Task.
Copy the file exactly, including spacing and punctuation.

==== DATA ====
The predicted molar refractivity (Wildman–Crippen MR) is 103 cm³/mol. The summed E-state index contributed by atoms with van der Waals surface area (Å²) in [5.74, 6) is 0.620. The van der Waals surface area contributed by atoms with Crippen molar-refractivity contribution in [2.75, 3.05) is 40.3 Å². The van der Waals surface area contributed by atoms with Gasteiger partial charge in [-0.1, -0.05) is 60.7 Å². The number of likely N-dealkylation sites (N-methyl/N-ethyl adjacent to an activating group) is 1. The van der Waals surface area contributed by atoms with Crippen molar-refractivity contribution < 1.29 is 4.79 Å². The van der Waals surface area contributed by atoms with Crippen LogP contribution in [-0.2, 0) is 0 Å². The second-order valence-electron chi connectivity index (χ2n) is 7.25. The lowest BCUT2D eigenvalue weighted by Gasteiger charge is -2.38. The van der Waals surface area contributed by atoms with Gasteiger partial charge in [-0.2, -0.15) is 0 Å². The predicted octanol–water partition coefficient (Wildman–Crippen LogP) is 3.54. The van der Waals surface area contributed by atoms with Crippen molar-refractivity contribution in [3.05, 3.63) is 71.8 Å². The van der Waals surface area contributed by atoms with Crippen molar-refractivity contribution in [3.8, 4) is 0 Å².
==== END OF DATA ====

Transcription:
The predicted molar refractivity (Wildman–Crippen MR) is 103 cm³/mol. The summed E-state index contributed by atoms with van der Waals surface area (Å²) in [5.74, 6) is 0.620. The van der Waals surface area contributed by atoms with Crippen molar-refractivity contribution in [2.75, 3.05) is 40.3 Å². The van der Waals surface area contributed by atoms with Gasteiger partial charge in [-0.1, -0.05) is 60.7 Å². The number of likely N-dealkylation sites (N-methyl/N-ethyl adjacent to an activating group) is 1. The van der Waals surface area contributed by atoms with Crippen molar-refractivity contribution < 1.29 is 4.79 Å². The van der Waals surface area contributed by atoms with Crippen LogP contribution in [-0.2, 0) is 0 Å². The second-order valence-electron chi connectivity index (χ2n) is 7.25. The lowest BCUT2D eigenvalue weighted by Gasteiger charge is -2.38. The van der Waals surface area contributed by atoms with Gasteiger partial charge in [-0.2, -0.15) is 0 Å². The predicted octanol–water partition coefficient (Wildman–Crippen LogP) is 3.54. The van der Waals surface area contributed by atoms with Crippen molar-refractivity contribution in [3.05, 3.63) is 71.8 Å². The van der Waals surface area contributed by atoms with Crippen molar-refractivity contribution in [3.8, 4) is 0 Å².